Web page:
Debt servicing putting pressure on revenues - BoU

The deputy governor Bank of Uganda, Dr Michael Atingi-Ego addresses journalists recently. PHOTO / FILE

What you need to know:

  • The growth, Bank of Uganda said, exerts pressure on domestic revenues to finance debt liabilities at the expense of other priority budgetary items.

Bank of Uganda has said government now spends 30 percent of taxes to service debt, increasing pressure on domestic revenues.

In details contained in the State of the Economy Report for the period ended December, Bank of Uganda indicated that “interest payments and debt servicing continue to exert pressure on domestic revenues” breaching the 2018 Public Debt Management Framework (PDMF) threshold of 12.5 percent of domestic revenues, to grow to 30 percent in the year ended October from 24 percent in the same period in 2020.

The growth, Bank of Uganda said, exerts pressure on domestic revenues to finance debt liabilities at the expense of other priority budgetary items.

“Domestic debt interest payments accounts for the lion share at 80 percent of total interest payment,” the report reads in part, indicating that as of October 2022, public debt stood at Shs78.7 trillion, which was a 0.2 percent reduction as of June 2022, due to a 1.6 percent decline in external debt, which maintained the dominant share of 60.3 percent of the total public debt.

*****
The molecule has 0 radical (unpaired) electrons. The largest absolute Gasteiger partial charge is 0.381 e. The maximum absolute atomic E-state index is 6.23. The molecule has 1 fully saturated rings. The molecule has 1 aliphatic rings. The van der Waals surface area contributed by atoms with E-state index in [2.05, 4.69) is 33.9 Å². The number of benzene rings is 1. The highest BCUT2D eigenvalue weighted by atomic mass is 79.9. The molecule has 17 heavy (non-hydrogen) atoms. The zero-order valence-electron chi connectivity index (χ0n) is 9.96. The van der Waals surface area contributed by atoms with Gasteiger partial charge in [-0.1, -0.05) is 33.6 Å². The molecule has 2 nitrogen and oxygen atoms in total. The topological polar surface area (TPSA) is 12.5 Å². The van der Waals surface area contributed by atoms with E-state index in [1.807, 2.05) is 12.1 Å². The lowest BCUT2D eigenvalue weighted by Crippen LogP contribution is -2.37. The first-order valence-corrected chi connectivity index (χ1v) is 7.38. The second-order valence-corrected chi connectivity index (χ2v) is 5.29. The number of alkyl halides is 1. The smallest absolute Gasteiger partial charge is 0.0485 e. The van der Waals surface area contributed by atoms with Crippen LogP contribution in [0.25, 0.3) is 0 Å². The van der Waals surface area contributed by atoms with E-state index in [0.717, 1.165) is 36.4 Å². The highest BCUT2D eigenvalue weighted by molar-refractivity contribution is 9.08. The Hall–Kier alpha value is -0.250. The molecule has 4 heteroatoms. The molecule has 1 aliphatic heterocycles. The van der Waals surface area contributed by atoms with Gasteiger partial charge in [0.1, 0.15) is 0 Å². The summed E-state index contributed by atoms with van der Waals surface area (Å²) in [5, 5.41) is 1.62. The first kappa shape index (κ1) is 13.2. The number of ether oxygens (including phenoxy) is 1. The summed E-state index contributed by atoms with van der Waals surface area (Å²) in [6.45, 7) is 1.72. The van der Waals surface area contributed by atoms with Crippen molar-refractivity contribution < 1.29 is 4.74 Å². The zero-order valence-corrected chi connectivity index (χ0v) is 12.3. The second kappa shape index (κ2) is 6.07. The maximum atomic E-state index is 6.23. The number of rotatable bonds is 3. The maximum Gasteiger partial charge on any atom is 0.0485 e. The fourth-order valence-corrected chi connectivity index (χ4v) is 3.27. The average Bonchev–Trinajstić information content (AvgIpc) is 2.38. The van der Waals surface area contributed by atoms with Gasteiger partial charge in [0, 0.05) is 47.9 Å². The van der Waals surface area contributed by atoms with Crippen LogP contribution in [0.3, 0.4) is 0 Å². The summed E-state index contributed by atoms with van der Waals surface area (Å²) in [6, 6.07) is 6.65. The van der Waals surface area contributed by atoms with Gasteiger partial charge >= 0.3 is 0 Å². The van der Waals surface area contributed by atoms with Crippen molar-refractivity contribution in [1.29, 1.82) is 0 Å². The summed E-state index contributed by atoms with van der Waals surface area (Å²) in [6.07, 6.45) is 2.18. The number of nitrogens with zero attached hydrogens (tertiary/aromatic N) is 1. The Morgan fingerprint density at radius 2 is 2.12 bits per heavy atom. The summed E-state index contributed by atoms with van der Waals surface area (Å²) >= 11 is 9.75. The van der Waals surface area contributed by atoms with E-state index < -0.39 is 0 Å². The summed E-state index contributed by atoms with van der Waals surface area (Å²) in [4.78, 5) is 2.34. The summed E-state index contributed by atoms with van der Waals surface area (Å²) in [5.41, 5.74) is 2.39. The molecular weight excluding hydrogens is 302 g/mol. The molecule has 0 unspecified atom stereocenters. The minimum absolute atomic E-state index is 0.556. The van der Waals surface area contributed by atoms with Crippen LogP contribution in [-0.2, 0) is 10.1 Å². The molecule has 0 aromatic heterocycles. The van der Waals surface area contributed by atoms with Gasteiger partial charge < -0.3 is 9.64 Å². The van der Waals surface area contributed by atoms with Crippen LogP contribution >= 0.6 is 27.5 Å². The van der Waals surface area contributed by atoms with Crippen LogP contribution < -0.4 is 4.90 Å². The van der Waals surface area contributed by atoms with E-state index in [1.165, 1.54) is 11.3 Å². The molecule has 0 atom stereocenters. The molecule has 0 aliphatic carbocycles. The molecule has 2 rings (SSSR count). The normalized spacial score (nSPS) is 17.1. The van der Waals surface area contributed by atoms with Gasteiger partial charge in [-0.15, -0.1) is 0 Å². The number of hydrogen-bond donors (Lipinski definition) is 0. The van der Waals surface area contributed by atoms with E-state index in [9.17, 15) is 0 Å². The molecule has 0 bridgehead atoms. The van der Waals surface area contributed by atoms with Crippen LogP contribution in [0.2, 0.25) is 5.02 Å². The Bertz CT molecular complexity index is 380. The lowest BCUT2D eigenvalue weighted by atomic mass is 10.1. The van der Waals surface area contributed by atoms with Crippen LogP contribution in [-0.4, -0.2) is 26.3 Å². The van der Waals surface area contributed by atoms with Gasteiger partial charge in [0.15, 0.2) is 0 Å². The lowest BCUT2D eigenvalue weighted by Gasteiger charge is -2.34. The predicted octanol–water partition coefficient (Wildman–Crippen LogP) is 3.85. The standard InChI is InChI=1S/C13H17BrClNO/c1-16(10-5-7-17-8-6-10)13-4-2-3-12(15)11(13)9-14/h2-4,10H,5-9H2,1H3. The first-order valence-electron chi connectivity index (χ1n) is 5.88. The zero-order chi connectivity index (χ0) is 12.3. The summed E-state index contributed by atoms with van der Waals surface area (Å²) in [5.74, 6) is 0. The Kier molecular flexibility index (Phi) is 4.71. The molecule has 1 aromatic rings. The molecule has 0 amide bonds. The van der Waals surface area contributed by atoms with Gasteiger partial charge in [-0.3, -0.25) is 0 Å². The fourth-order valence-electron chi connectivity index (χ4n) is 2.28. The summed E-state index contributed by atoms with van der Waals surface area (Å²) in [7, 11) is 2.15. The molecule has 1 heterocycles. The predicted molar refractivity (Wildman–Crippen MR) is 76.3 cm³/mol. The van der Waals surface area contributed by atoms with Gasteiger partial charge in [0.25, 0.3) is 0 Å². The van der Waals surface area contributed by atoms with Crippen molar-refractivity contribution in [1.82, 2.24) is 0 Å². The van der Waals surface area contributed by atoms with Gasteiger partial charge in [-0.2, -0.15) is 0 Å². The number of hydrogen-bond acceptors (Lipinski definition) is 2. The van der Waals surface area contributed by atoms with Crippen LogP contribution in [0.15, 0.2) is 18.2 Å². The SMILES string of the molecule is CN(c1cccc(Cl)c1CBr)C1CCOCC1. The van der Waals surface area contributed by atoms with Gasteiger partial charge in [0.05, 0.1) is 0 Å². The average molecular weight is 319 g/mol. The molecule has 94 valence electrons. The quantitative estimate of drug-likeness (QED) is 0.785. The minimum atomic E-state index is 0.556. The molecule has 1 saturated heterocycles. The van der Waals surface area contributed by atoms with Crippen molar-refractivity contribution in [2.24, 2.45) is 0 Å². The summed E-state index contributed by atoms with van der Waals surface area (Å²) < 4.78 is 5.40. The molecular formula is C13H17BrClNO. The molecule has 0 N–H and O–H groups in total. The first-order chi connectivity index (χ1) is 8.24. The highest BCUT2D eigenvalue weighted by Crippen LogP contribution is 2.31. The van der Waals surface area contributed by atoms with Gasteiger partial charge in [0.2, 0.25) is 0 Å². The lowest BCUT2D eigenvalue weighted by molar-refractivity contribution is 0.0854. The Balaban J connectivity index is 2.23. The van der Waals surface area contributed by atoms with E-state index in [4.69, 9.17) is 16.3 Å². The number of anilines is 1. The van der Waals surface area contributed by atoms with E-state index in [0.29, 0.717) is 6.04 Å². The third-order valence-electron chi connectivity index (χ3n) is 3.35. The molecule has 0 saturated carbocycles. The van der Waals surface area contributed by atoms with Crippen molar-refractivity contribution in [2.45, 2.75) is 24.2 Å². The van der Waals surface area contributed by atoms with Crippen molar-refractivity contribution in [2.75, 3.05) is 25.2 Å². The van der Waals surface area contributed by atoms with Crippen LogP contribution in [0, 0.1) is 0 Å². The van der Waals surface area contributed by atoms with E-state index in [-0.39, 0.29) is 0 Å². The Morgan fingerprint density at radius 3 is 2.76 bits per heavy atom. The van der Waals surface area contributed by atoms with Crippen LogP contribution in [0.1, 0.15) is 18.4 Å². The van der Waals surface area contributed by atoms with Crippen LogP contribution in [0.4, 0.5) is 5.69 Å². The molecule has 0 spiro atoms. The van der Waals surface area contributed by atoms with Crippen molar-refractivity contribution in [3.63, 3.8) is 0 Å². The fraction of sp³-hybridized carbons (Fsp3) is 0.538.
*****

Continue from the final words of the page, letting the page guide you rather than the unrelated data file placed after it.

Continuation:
Public debt remains a serious concern for a number of Ugandans even as government insists that it is still within sustainable levels.

However, experts have warned that with the portion of debt repayment rising, government is left with very little to invest in priority sectors.

In its report, Bank of Uganda noted that because of rising cost of debt, there was growing “liquidity pressures on the domestic revenues to finance the domestic debt liabilities at the expense of other priority budgetary items.”

Therefore, the Central Bank said, repayment of external debt, which is projected to hit $1.3b annually by the 2022/23 financial year, “remains a major strain on international reserves.”

Public debt is projected to rise to 53 percent of gross domestic product in the medium term but is expected to ease in the 2024/25 financial year.

Government has increasingly been drawing large amounts of debt to finance energy, transportation and other infrastructure.


the argument

Financing extravagance

The rising debt levels, government has previously indicated, will be managed by revenues from oil and gas. However, critics, including Bank of Uganda have warned that whereas debt continues to rise, money borrowed is not invested in critical sectors of the economy but is used to finance government’s extravagance.

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